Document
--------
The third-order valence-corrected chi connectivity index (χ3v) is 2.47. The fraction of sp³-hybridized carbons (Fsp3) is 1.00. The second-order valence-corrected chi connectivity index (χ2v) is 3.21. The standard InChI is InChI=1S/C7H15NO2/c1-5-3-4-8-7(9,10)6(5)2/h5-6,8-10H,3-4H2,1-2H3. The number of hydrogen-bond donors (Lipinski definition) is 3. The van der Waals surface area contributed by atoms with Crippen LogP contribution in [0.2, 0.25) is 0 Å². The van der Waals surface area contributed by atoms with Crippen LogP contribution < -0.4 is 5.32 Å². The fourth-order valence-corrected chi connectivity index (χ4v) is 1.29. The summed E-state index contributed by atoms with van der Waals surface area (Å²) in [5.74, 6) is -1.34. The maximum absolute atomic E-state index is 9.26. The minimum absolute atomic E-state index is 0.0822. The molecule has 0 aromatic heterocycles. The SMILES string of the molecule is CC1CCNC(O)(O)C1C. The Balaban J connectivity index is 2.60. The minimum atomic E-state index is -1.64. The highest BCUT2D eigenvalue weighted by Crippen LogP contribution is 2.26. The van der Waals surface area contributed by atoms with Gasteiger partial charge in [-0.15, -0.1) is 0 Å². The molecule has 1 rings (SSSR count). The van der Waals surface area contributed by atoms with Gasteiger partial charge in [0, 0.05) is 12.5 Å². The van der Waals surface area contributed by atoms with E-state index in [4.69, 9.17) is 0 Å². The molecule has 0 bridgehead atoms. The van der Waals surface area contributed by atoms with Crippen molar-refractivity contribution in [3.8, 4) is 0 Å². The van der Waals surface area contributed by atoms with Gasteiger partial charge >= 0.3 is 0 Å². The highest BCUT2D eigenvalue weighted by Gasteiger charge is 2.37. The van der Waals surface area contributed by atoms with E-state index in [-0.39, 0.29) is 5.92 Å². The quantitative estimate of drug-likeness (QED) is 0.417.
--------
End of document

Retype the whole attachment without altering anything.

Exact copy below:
The third-order valence-corrected chi connectivity index (χ3v) is 2.47. The fraction of sp³-hybridized carbons (Fsp3) is 1.00. The second-order valence-corrected chi connectivity index (χ2v) is 3.21. The standard InChI is InChI=1S/C7H15NO2/c1-5-3-4-8-7(9,10)6(5)2/h5-6,8-10H,3-4H2,1-2H3. The number of hydrogen-bond donors (Lipinski definition) is 3. The van der Waals surface area contributed by atoms with Crippen LogP contribution in [0.2, 0.25) is 0 Å². The van der Waals surface area contributed by atoms with Crippen LogP contribution < -0.4 is 5.32 Å². The fourth-order valence-corrected chi connectivity index (χ4v) is 1.29. The summed E-state index contributed by atoms with van der Waals surface area (Å²) in [5.74, 6) is -1.34. The maximum absolute atomic E-state index is 9.26. The minimum absolute atomic E-state index is 0.0822. The molecule has 0 aromatic heterocycles. The SMILES string of the molecule is CC1CCNC(O)(O)C1C. The Balaban J connectivity index is 2.60. The minimum atomic E-state index is -1.64. The highest BCUT2D eigenvalue weighted by Crippen LogP contribution is 2.26. The van der Waals surface area contributed by atoms with Gasteiger partial charge in [-0.15, -0.1) is 0 Å². The molecule has 1 rings (SSSR count). The van der Waals surface area contributed by atoms with Gasteiger partial charge in [0, 0.05) is 12.5 Å². The van der Waals surface area contributed by atoms with E-state index in [4.69, 9.17) is 0 Å². The molecule has 0 bridgehead atoms. The van der Waals surface area contributed by atoms with Crippen molar-refractivity contribution in [3.8, 4) is 0 Å². The van der Waals surface area contributed by atoms with Gasteiger partial charge >= 0.3 is 0 Å². The highest BCUT2D eigenvalue weighted by Gasteiger charge is 2.37. The van der Waals surface area contributed by atoms with E-state index in [-0.39, 0.29) is 5.92 Å². The quantitative estimate of drug-likeness (QED) is 0.417.